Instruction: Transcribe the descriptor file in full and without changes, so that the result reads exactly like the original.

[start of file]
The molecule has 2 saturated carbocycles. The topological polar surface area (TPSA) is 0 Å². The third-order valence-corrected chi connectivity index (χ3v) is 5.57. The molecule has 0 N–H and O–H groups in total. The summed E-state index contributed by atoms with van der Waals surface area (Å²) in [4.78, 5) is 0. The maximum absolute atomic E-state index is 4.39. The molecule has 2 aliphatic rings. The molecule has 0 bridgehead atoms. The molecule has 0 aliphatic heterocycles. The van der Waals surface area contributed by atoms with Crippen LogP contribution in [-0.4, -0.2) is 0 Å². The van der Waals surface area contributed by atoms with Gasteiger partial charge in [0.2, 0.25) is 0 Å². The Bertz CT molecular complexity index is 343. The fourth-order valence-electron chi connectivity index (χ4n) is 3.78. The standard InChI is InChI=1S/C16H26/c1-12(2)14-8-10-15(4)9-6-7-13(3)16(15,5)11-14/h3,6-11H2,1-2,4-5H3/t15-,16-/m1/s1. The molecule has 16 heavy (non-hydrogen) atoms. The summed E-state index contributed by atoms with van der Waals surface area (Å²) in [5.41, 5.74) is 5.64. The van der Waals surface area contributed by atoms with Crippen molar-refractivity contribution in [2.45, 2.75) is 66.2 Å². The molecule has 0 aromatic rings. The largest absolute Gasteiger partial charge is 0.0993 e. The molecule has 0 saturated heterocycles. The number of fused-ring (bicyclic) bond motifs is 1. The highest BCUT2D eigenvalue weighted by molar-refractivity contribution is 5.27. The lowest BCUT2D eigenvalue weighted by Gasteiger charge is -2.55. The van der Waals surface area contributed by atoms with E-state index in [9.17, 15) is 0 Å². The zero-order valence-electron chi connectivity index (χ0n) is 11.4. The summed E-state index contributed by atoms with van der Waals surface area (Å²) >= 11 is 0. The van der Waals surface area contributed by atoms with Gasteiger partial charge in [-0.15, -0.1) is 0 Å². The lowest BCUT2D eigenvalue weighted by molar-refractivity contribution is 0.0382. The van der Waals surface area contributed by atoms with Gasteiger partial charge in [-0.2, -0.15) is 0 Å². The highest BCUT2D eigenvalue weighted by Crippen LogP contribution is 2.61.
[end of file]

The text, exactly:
The molecule has 2 saturated carbocycles. The topological polar surface area (TPSA) is 0 Å². The third-order valence-corrected chi connectivity index (χ3v) is 5.57. The molecule has 0 N–H and O–H groups in total. The summed E-state index contributed by atoms with van der Waals surface area (Å²) in [4.78, 5) is 0. The maximum absolute atomic E-state index is 4.39. The molecule has 2 aliphatic rings. The molecule has 0 bridgehead atoms. The molecule has 0 aliphatic heterocycles. The van der Waals surface area contributed by atoms with Crippen LogP contribution in [-0.4, -0.2) is 0 Å². The van der Waals surface area contributed by atoms with Gasteiger partial charge in [0.2, 0.25) is 0 Å². The Bertz CT molecular complexity index is 343. The fourth-order valence-electron chi connectivity index (χ4n) is 3.78. The standard InChI is InChI=1S/C16H26/c1-12(2)14-8-10-15(4)9-6-7-13(3)16(15,5)11-14/h3,6-11H2,1-2,4-5H3/t15-,16-/m1/s1. The molecule has 16 heavy (non-hydrogen) atoms. The summed E-state index contributed by atoms with van der Waals surface area (Å²) in [5.41, 5.74) is 5.64. The van der Waals surface area contributed by atoms with Crippen molar-refractivity contribution in [2.45, 2.75) is 66.2 Å². The molecule has 0 aromatic rings. The largest absolute Gasteiger partial charge is 0.0993 e. The molecule has 0 saturated heterocycles. The number of fused-ring (bicyclic) bond motifs is 1. The highest BCUT2D eigenvalue weighted by molar-refractivity contribution is 5.27. The lowest BCUT2D eigenvalue weighted by Gasteiger charge is -2.55. The van der Waals surface area contributed by atoms with E-state index in [9.17, 15) is 0 Å². The zero-order valence-electron chi connectivity index (χ0n) is 11.4. The summed E-state index contributed by atoms with van der Waals surface area (Å²) >= 11 is 0. The van der Waals surface area contributed by atoms with Gasteiger partial charge in [-0.15, -0.1) is 0 Å². The lowest BCUT2D eigenvalue weighted by molar-refractivity contribution is 0.0382. The van der Waals surface area contributed by atoms with Gasteiger partial charge in [-0.2, -0.15) is 0 Å². The highest BCUT2D eigenvalue weighted by Crippen LogP contribution is 2.61.